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Florida Property Owner Gun Purchase?

Discussion in 'Legal' started by rsax, Nov 25, 2008.

  1. rsax

    rsax Member

    I am not a Florida resident but I own a condo in Broward county. Can I purchase a gun for protection without Florida residency?
  2. kingpin008

    kingpin008 Well-Known Member

    Yes and no. You can indeed buy a gun in FL, but you will have to have it shipped to a dealer in your home state who will then transfer it to you.
  3. rsax

    rsax Member

    Sorry, I didn't explain myself. I don't want to ship it out of Florida. I want to keep it in my condo in Florida.
  4. kingpin008

    kingpin008 Well-Known Member

    I know. What I'm saying, is that as a non-resident, you are allowed to buy all the guns you want in Florida, you just can't take posession of them. To do that, you must have them shipped back to your state of residence and transferred to you there.

    Which is why I said yes and no. Yes, you can buy guns in Florida as a non-resident. You just can't take posession of them.
  5. paradox998

    paradox998 Well-Known Member

    I am a bit unclear about this point. I have read other threads on THR that have a slightly different take on this. Those threads said that if you are a part-time resident of Florida that you can purchase and receive handguns. The question would be whether it is legal to take these to the other state in which you reside the rest of the year. This is particularily relevant to "snowbirds" who spend the winter in Florida and the summers up north. For example if you own a home in Florida, rather than just visit, and spend regular time there you are considered a parttime resident. Can anyone clarify this?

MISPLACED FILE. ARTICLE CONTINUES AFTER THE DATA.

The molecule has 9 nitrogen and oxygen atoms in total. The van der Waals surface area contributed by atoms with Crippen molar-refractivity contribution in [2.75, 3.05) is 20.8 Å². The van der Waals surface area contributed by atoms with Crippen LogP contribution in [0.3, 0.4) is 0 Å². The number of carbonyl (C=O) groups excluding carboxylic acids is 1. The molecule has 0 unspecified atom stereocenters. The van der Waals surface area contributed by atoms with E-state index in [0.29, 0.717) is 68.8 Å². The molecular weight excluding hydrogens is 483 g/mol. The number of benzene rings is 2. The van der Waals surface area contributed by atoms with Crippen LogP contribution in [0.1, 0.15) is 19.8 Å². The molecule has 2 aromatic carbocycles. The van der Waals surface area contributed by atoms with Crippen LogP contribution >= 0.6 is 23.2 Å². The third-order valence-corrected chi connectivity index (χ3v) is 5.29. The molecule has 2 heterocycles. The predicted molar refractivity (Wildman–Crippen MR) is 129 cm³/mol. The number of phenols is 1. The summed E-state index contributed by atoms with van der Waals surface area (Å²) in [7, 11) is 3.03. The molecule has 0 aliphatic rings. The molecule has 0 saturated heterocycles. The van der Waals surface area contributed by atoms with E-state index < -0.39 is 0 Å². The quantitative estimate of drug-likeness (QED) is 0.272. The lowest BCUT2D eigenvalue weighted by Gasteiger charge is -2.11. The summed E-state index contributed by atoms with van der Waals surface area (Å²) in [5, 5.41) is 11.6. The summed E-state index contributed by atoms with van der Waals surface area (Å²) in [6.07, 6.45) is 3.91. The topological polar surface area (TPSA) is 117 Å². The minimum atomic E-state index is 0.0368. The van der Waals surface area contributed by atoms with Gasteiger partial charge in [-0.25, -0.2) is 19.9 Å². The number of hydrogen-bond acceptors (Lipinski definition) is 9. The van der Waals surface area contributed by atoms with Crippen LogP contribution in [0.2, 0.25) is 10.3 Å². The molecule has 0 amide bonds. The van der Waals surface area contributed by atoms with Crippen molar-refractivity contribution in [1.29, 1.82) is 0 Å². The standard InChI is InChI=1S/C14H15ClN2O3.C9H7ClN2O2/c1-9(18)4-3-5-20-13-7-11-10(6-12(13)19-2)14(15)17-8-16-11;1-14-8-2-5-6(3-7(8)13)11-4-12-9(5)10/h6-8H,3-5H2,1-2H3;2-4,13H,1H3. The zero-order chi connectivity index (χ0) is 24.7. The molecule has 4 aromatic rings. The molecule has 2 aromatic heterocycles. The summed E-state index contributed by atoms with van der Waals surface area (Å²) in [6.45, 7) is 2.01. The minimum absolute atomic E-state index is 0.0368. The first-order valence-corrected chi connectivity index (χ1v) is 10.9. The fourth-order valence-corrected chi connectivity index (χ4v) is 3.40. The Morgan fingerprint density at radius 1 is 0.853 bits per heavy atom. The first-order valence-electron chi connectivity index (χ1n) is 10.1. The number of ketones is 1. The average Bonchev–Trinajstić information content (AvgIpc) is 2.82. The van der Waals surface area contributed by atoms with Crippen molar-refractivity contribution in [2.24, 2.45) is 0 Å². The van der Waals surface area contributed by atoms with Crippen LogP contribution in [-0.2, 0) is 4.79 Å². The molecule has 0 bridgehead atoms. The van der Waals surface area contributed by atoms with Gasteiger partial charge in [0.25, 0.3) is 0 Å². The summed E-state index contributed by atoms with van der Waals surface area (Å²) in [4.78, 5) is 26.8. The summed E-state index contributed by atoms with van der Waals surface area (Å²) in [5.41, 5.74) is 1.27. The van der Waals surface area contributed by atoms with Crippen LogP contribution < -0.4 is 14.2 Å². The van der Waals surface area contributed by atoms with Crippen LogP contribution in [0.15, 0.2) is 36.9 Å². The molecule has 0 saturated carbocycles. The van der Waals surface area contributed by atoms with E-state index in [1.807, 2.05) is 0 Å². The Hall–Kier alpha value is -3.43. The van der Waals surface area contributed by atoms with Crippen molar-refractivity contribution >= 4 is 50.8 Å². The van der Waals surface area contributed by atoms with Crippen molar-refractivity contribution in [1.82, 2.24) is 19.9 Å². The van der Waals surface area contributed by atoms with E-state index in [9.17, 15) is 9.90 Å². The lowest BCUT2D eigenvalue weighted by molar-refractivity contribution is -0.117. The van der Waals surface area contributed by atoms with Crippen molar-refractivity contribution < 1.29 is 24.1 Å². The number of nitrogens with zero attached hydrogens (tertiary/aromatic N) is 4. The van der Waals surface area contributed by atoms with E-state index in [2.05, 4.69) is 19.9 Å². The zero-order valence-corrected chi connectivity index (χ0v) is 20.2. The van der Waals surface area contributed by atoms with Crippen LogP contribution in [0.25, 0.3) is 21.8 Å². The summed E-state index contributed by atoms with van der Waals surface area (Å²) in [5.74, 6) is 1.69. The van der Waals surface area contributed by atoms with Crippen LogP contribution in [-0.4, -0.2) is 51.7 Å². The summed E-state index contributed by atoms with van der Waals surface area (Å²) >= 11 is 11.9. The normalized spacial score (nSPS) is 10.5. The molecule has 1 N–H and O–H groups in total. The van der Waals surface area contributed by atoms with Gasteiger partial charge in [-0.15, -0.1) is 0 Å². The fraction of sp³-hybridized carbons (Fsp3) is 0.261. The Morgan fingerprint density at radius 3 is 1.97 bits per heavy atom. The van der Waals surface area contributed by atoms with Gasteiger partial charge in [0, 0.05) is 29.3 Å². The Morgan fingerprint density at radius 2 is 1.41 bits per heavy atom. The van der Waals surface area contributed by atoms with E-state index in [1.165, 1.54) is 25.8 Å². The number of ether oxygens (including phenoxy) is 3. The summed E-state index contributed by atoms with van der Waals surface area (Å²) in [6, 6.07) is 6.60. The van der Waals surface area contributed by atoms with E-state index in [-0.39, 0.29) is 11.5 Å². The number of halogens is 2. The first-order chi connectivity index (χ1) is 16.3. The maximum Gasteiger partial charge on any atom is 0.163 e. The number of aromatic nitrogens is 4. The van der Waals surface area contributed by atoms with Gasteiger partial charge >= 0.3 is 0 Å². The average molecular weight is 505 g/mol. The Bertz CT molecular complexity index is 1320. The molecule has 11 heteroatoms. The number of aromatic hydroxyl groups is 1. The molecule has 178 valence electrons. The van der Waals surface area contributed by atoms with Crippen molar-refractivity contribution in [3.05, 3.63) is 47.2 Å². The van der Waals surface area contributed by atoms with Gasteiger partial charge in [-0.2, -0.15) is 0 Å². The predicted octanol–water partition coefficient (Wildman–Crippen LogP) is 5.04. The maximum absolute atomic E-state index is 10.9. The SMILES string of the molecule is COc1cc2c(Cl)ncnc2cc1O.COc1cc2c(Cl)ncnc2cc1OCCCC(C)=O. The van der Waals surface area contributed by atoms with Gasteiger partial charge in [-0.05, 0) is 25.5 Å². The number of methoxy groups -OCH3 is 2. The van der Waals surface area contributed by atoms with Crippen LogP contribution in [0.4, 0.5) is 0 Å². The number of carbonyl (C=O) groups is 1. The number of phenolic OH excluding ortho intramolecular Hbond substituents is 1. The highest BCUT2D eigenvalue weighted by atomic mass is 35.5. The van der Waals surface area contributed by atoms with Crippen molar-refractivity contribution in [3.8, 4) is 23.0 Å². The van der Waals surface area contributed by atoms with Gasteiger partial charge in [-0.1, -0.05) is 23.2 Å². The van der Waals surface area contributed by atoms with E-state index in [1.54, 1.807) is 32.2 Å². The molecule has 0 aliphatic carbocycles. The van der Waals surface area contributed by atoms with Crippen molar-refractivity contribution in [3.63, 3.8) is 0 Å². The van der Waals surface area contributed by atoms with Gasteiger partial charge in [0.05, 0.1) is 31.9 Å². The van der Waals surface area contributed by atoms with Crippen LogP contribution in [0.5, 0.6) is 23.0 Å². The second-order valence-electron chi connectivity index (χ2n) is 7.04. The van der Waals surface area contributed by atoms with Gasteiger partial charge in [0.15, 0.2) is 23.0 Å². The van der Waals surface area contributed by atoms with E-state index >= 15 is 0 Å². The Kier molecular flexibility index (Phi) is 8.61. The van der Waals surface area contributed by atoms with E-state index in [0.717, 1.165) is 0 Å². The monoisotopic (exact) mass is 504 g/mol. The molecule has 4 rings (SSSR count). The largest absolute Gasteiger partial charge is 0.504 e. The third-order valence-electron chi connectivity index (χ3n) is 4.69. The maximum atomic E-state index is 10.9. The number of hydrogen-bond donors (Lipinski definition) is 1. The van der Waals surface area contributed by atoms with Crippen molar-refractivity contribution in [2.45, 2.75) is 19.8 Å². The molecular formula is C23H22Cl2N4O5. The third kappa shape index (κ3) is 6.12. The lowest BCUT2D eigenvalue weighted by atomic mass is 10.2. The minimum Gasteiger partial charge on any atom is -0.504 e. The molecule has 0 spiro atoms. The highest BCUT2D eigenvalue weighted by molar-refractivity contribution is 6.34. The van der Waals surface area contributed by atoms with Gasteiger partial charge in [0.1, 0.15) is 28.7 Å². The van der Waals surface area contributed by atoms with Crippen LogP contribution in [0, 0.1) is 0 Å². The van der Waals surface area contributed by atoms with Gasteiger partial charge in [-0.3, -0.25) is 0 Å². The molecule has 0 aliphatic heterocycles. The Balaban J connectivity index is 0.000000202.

6. Oro

    Oro Well-Known Member

    KingPin is correct; you can only buy a handgun in the state you reside in. Your options are two-fold:

    1) bring a gun with you from your home state when you go down there - legal.
    2) Get a FL state ID card or DL addressed at your condo, and use that to purchase a gun at a dealer in FL

    Even buying privately (non-dealer) in FL is illegal as you need to be a state resident to buy from a private resident as well as a dealer. This is the federal law, nothing unique to FL. Having a FL state ID at a residence you have there is enough to satisfy the law for purchasing.

    To get at Paradox's question more, it is legal to transport (with certain minor restrictions) handguns from any place you are legally allowed to own them in the US, to any other point where you are legally allowed to own them. No problem there. The only hiccup here is that to buy in a state, you need to prove residency in that state. This applies to handgun only, not shotguns or rifles. If the OP wanted a scatter gun for the condo, he can go down to Wal-Mart in Broward and get one without showing a FL state ID. As to the relevant code on transporting, cf.:

    Last edited: Nov 25, 2008
  7. kingpin008

    kingpin008 Well-Known Member

    Correct. Residency is the key. If you can prove that you have legitimate residency in FL (DL or other ID with a FL address) you are considered a FL resident, and therefore able to buy guns and take posession of them. If not, you may buy guns, but not take posession of them while in FL.
  8. rsax

    rsax Member

    OK, just to clarify further, I must prove residency to purchase and take possesion of a handgun. But, I think Oro states that I may buy a rifle and posses it in Fl. Is that correct? Also, if I was able to transport one of my legally owned handguns from my home state to my condo am I legally able to possess it in florida?
  9. kingpin008

    kingpin008 Well-Known Member

    As to the rifle/shotgun question - I was under the impression that they were handled the same as handguns, but I'm searching for the law as we speak to clarify. I'm not great at searching for such things, so if anyone else knows 100% for sure, feel free to confirm or deny.

    And yes, you may legally bring handguns with you to FL from your home state. You can also carry concealed, provided you apply for and recieve a Florida non-resident carry permit. Once again I don't have the link to the application, but if you Google for "Florida Non-Resident Carry Permit" you'll be provided a link to the appropriate documents.
  10. divemedic